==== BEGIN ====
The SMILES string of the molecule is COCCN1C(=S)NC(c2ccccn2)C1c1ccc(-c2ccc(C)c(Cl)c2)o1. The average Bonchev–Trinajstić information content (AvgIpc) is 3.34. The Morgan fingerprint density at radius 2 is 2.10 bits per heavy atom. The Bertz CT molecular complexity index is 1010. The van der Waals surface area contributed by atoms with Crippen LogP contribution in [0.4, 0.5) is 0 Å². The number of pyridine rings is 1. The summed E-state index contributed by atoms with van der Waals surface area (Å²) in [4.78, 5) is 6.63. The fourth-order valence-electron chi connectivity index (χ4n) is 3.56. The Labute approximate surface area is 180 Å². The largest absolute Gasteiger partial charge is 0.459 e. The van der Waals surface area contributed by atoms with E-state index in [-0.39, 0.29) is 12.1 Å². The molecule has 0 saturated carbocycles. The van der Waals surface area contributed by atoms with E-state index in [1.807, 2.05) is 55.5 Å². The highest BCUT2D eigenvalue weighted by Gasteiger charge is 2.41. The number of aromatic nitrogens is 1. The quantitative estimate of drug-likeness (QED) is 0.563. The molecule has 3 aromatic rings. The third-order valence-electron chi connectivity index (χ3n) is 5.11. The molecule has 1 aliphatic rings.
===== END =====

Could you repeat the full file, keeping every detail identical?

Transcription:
The SMILES string of the molecule is COCCN1C(=S)NC(c2ccccn2)C1c1ccc(-c2ccc(C)c(Cl)c2)o1. The average Bonchev–Trinajstić information content (AvgIpc) is 3.34. The Morgan fingerprint density at radius 2 is 2.10 bits per heavy atom. The Bertz CT molecular complexity index is 1010. The van der Waals surface area contributed by atoms with Crippen LogP contribution in [0.4, 0.5) is 0 Å². The number of pyridine rings is 1. The summed E-state index contributed by atoms with van der Waals surface area (Å²) in [4.78, 5) is 6.63. The fourth-order valence-electron chi connectivity index (χ4n) is 3.56. The Labute approximate surface area is 180 Å². The largest absolute Gasteiger partial charge is 0.459 e. The van der Waals surface area contributed by atoms with E-state index in [-0.39, 0.29) is 12.1 Å². The molecule has 0 saturated carbocycles. The van der Waals surface area contributed by atoms with E-state index in [1.807, 2.05) is 55.5 Å². The highest BCUT2D eigenvalue weighted by Gasteiger charge is 2.41. The number of aromatic nitrogens is 1. The quantitative estimate of drug-likeness (QED) is 0.563. The molecule has 3 aromatic rings. The third-order valence-electron chi connectivity index (χ3n) is 5.11. The molecule has 1 aliphatic rings.